The Simple Life Pinot Noir is made from 95% Pinot Noir almost entirely from the Merwin Vineyard in Clarksburg. This vineyard grows primarily Pommard clone Pinot that is known for its pure dark fruit flavor. The wine’s cherry red color gives way to rich, earthy notes of cherry, wild strawberry and forest floor. The flavors are bright and fruit-forward with strawberry, rhubarb and flecks of red raspberry. Fresh acidity balances with a hint of tannin to create an appealing juicy mouth feel. The finishing flavors of clove (my favorite in this list) and cranberry are long and linger well in your mouth. Five percent Merlot is blended into the wine as well to add a bit of structure. This is a great sipping wine and a wonderful food wine as well. I think this is one of the best new Pinot Noirs I’ve tasted in a long time. And, at a whopping price of $10.99, I can keep tasting it.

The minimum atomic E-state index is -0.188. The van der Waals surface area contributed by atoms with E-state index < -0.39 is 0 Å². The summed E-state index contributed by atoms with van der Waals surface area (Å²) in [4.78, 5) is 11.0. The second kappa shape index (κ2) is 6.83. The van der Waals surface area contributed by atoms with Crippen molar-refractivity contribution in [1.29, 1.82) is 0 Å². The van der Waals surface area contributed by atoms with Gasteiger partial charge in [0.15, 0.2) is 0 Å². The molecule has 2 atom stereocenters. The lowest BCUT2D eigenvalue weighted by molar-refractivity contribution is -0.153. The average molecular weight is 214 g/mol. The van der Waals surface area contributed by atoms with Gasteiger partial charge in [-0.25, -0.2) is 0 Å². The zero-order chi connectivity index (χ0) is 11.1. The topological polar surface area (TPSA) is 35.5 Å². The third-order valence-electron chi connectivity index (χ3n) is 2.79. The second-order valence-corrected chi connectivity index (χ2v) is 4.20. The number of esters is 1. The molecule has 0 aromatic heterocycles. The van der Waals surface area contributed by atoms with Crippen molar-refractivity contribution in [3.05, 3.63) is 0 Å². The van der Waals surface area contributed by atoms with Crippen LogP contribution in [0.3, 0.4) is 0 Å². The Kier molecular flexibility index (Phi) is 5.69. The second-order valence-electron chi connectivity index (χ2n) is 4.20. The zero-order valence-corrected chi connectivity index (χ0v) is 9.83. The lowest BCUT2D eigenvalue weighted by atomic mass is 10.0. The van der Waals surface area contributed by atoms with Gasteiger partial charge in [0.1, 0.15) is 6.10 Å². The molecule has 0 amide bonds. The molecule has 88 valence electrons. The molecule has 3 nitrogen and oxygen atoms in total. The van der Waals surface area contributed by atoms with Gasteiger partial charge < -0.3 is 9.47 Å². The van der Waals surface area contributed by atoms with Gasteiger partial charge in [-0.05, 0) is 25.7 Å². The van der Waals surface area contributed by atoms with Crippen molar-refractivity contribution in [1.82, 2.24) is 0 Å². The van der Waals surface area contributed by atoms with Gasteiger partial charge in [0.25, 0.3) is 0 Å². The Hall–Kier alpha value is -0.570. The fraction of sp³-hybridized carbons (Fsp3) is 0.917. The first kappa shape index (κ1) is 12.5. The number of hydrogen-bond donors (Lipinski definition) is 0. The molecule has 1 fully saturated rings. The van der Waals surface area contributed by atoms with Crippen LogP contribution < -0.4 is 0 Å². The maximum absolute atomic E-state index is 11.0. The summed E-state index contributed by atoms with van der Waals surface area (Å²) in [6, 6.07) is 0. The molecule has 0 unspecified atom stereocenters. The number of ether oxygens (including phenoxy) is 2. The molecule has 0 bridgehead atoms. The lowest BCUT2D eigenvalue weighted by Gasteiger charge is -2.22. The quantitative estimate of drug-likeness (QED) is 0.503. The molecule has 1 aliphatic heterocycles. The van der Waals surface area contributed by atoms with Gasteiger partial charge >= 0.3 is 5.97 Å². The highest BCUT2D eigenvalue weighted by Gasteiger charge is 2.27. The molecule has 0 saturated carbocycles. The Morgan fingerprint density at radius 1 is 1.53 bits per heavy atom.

The Simple Life also makes a delicious Chardonnay. This is a more tropical style chard with honeysuckle and white peach flavors mixed in with Asian pear. Some aging in French oak for baking spice flavors and a creamy texture make it a terrific new find. A small bit of Viognier adds in a perfumey side that is just lovely. Interestingly, Alaska Airlines serves this wine. I know this because coming home from Napa a couple of weeks ago, it was the best part of the trip. I had two glasses on my 9 a.m. flight. (When the going gets tough, the tough get tasting!) And now you can have both these wines too! Tough times or not. Enjoy!